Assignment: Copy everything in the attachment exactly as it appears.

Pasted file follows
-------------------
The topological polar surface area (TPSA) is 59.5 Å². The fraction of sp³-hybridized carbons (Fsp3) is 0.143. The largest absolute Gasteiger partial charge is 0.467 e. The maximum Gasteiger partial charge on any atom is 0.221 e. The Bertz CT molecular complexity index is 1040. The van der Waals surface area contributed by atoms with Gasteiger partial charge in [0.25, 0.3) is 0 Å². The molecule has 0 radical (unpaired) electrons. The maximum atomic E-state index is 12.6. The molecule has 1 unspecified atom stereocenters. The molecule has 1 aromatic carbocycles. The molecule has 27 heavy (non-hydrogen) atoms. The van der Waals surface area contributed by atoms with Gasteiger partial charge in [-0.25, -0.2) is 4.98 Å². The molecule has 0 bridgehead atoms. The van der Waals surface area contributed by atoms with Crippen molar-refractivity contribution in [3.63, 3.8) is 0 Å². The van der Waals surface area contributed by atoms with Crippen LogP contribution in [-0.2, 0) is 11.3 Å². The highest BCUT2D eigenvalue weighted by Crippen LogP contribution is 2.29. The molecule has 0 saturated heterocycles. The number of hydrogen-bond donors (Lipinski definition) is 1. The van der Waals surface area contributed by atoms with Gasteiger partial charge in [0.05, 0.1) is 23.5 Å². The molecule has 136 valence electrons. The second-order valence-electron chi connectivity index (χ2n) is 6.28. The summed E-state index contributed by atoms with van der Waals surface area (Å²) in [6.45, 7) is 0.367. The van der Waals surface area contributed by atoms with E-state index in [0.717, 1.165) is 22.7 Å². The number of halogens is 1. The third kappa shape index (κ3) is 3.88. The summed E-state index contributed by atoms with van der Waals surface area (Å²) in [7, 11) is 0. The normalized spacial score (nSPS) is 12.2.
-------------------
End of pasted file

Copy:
The topological polar surface area (TPSA) is 59.5 Å². The fraction of sp³-hybridized carbons (Fsp3) is 0.143. The largest absolute Gasteiger partial charge is 0.467 e. The maximum Gasteiger partial charge on any atom is 0.221 e. The Bertz CT molecular complexity index is 1040. The van der Waals surface area contributed by atoms with Gasteiger partial charge in [0.25, 0.3) is 0 Å². The molecule has 0 radical (unpaired) electrons. The maximum atomic E-state index is 12.6. The molecule has 1 unspecified atom stereocenters. The molecule has 1 aromatic carbocycles. The molecule has 27 heavy (non-hydrogen) atoms. The van der Waals surface area contributed by atoms with Gasteiger partial charge in [-0.25, -0.2) is 4.98 Å². The molecule has 0 bridgehead atoms. The van der Waals surface area contributed by atoms with Crippen molar-refractivity contribution in [3.63, 3.8) is 0 Å². The van der Waals surface area contributed by atoms with Crippen LogP contribution in [-0.2, 0) is 11.3 Å². The highest BCUT2D eigenvalue weighted by Crippen LogP contribution is 2.29. The molecule has 0 saturated heterocycles. The number of hydrogen-bond donors (Lipinski definition) is 1. The van der Waals surface area contributed by atoms with Gasteiger partial charge in [0.05, 0.1) is 23.5 Å². The molecule has 136 valence electrons. The second-order valence-electron chi connectivity index (χ2n) is 6.28. The summed E-state index contributed by atoms with van der Waals surface area (Å²) in [6.45, 7) is 0.367. The van der Waals surface area contributed by atoms with E-state index in [0.717, 1.165) is 22.7 Å². The number of halogens is 1. The third kappa shape index (κ3) is 3.88. The summed E-state index contributed by atoms with van der Waals surface area (Å²) in [7, 11) is 0. The normalized spacial score (nSPS) is 12.2.